the extent of regarding that Sir Thomas as the chamberlain of Edward V.
Vaughan married Alianor or Eleanor, daughter and coheiress of Sir Thomas Arundel of Betchworth, Surrey, and widow of Sir Thomas Browne, under-treasurer of the household to Henry VI. By her he had a daughter Anne, married to Sir John Wogan, and a son Henry, whose son, Sir Thomas, taking the name of Parry [q. v.], is separately noticed.
[Authorities quoted; More's Life of Richard III, ed. Lumby, p. 18; Polydore Vergil's Hist. Engl. ed. 1557, p. 540; Acts of the Privy Council, vi. 94; Stanley's Memorials of Westminster Abbey, p. 180; Metcalfe's Knights, p. 5; Lodge's Illustrations of British Hist. i. 302, iii. 388; Cal. of Inquisitions post mortem, Hen. VII, p. 256; Gairdner's Richard III; Ramsay's Lancaster and York, vol. ii.; Markham in Engl. Hist. Rev. vi. 264; Rot. Parl. v. 316, 349, 350, 369, 534, 587, 590, 592, vi. 93, 221.]
VAUGHAN, THOMAS (1622–1666), alchemist and poet, was son of Thomas Vaughan (d. 1658) of Llansaintffraed, Breconshire, and was born at Newton or Scethrog in that parish on 17 April 1622. Thomas, with his elder twin-brother, Henry Vaughan ‘Silurist’ [q. v.], was educated in the first instance under Matthew Herbert, rector of Llangattock (1632–8). On 14 Dec. 1638 Thomas matriculated from Jesus College, Oxford. He graduated B.A. on 18 Feb. 1642, and was made fellow of his college. In 1640 he seems to have been presented to the living of St. Bridget's, Breconshire, by a distant relative, Sir George Vaughan of Fullerstone in Wiltshire. He adhered to the royal cause during the civil wars, retired to Oxford, and bore arms for the king. Consequently about 1658 he was accused of ‘drunkenness, swearing, and incontinency, being no preacher,’ and was apparently deprived of St. Bridget's. He became a devoted student of chemistry, and pursued his researches both in Oxford and afterwards in London under the patronage of Sir Robert Murray (d. 1673) [q. v.] He died on 27 Feb. 1665–6 while staying at the rectory of Albury, Oxfordshire. The cause of his death is thought to have been the inhalation of the fumes of mercury upon which he was experimenting. He was buried at Albury on 1 March following. It is apparently his will in Somerset House (53 Mico) which was dated 17 Feb. 1662–3, and proved on 6 March 1665–6. He is there described as ‘of Cropredy in Oxfordshire;’ his son William was his sole executor. Vaughan married his wife, Rebecca, on 28 Sept. 1651. She died on 16 April 1658 at Mappershall in Bedfordshire, where she was buried on the 26th.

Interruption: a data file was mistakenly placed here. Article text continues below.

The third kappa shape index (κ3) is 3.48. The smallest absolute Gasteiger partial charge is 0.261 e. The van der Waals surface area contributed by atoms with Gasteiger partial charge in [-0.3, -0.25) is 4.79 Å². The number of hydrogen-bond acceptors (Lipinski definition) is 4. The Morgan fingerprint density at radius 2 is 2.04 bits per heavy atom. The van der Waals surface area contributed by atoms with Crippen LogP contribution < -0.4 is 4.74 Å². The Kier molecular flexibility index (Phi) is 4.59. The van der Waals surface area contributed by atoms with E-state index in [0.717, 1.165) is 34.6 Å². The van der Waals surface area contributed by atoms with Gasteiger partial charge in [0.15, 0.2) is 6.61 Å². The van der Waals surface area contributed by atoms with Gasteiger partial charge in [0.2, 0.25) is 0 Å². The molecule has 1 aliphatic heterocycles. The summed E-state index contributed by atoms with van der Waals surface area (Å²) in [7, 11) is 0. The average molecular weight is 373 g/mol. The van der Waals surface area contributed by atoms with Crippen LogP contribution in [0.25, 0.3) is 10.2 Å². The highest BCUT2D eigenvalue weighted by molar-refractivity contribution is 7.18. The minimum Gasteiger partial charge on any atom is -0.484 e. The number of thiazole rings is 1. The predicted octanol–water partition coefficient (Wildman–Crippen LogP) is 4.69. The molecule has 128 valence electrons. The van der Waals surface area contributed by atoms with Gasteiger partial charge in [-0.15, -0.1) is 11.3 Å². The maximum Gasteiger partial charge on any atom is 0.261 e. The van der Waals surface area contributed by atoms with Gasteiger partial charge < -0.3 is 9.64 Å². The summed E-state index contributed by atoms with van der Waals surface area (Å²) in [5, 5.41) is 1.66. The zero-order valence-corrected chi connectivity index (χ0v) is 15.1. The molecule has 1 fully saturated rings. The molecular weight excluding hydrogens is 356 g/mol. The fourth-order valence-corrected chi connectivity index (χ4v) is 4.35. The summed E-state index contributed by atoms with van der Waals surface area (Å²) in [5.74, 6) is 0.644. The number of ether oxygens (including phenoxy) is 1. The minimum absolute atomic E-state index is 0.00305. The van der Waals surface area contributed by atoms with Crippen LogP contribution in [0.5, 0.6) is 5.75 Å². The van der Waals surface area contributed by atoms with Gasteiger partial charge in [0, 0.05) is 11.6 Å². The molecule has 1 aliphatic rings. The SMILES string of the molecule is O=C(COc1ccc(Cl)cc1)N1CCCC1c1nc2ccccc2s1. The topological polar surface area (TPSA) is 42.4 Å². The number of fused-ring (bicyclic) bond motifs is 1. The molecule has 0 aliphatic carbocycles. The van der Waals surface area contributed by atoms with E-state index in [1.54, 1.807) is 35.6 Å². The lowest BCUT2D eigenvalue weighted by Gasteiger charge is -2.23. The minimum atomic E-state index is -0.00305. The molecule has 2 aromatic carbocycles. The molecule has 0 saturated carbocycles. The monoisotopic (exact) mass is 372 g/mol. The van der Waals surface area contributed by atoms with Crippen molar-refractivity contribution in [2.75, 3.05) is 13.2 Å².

Vaughan was an attached disciple of Cornelius Agrippa, ‘to whom in matters of philosophy he acknowledged that, next to God, he owed all that he had’ (Wood). In his ‘Anthroposophia Theomagica’ he speaks of him as
Nature's apostle and her choice high priest,
With the philosophy of Aristotle he was entirely out of sympathy, and his attitude towards that of Descartes was hostile.
Having made some disparaging remarks in his ‘Anima Magica Abscondita’ on the ‘Psychodia Platonica’ of Henry More (1614–1687) [q. v.], a controversy between the two authors ensued. More (under the pseudonym of Alazonomastix Philalethes) published in 1650 his ‘Observations upon Anthroposophia Theomagica and Anima Magica Abscondita,’ in which he accused Vaughan of being a magician, cast a slur on his sense of morality, and resented his treatment of Aristotle and his followers. Vaughan vindicated himself in ‘The Man-Mouse taken in a Trap’ (1650), and was again answered by More in ‘The Second Lash of Alazonomastix’ (1651). Vaughan had the last word in ‘The Second Wash’ (1651). The controversy was characterised by much virulence and petty acridities which accord little with the tone of the rest of Vaughan's writings. Elsewhere in both his prose and verse there is to be discerned a passionate craving for a solution of the mysteries of nature. He himself claimed to be a philosopher of nature and no mere student of alchemy, which in the ‘common acceptation’ of the term meant no more than ‘a torture of metals.’ On such mistaken lines he confesses to have wandered in his early efforts. Vaughan's mysticism finds quaint expression in some diurnal jottings which he set down at the back of a manuscript of his in the British Museum, entitled ‘Aqua Vitæ; Non Vitis; or the Radical Humiditie of Nature mechanically and magically dissected’ (Addit MS. 1741). In these jottings he relates strange dreams and premonitions that had befallen him, and frequently prays for forgiveness for the errors of his past life, especially in connection with ‘a certain person with whom I had in former times revelled away many years in drinking.’ Vaughan is frequently said to have been a Rosicrucian, but the statement would appear to have been founded on the fact of his having published a translation (by an unknown hand) of the ‘Fama,’ with a preface of his own (London, 1652). In